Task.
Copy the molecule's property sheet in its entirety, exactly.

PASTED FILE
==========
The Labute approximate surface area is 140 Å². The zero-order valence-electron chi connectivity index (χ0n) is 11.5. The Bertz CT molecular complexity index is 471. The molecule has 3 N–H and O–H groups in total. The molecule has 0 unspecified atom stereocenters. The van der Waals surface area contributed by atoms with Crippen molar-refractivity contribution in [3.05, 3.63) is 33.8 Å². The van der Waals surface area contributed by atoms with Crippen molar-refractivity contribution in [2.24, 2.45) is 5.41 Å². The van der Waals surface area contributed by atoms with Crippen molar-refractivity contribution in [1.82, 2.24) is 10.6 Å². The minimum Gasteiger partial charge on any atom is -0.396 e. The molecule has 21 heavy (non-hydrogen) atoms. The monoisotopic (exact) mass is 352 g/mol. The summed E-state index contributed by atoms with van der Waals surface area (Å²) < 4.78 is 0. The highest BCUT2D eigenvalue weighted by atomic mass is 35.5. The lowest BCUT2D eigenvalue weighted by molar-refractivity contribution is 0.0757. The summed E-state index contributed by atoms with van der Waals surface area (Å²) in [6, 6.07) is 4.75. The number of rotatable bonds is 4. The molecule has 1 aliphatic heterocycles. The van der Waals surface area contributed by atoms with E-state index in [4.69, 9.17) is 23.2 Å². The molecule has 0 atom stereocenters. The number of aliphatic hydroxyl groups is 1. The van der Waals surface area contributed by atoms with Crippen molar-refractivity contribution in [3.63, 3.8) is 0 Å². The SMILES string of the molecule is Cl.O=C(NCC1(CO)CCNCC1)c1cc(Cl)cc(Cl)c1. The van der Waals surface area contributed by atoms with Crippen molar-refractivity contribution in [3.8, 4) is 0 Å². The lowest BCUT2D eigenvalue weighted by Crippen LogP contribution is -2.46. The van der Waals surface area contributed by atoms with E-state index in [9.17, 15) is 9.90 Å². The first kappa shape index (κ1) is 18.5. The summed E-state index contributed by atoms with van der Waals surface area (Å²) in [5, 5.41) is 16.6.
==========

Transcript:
The Labute approximate surface area is 140 Å². The zero-order valence-electron chi connectivity index (χ0n) is 11.5. The Bertz CT molecular complexity index is 471. The molecule has 3 N–H and O–H groups in total. The molecule has 0 unspecified atom stereocenters. The van der Waals surface area contributed by atoms with Crippen molar-refractivity contribution in [3.05, 3.63) is 33.8 Å². The van der Waals surface area contributed by atoms with Crippen molar-refractivity contribution in [2.24, 2.45) is 5.41 Å². The van der Waals surface area contributed by atoms with Crippen molar-refractivity contribution in [1.82, 2.24) is 10.6 Å². The minimum Gasteiger partial charge on any atom is -0.396 e. The molecule has 21 heavy (non-hydrogen) atoms. The monoisotopic (exact) mass is 352 g/mol. The summed E-state index contributed by atoms with van der Waals surface area (Å²) < 4.78 is 0. The highest BCUT2D eigenvalue weighted by atomic mass is 35.5. The lowest BCUT2D eigenvalue weighted by molar-refractivity contribution is 0.0757. The summed E-state index contributed by atoms with van der Waals surface area (Å²) in [6, 6.07) is 4.75. The number of rotatable bonds is 4. The molecule has 1 aliphatic heterocycles. The van der Waals surface area contributed by atoms with E-state index in [4.69, 9.17) is 23.2 Å². The molecule has 0 atom stereocenters. The number of aliphatic hydroxyl groups is 1. The van der Waals surface area contributed by atoms with Crippen molar-refractivity contribution in [3.63, 3.8) is 0 Å². The SMILES string of the molecule is Cl.O=C(NCC1(CO)CCNCC1)c1cc(Cl)cc(Cl)c1. The van der Waals surface area contributed by atoms with Crippen molar-refractivity contribution in [3.8, 4) is 0 Å². The lowest BCUT2D eigenvalue weighted by Crippen LogP contribution is -2.46. The van der Waals surface area contributed by atoms with E-state index in [9.17, 15) is 9.90 Å². The first kappa shape index (κ1) is 18.5. The summed E-state index contributed by atoms with van der Waals surface area (Å²) in [5, 5.41) is 16.6.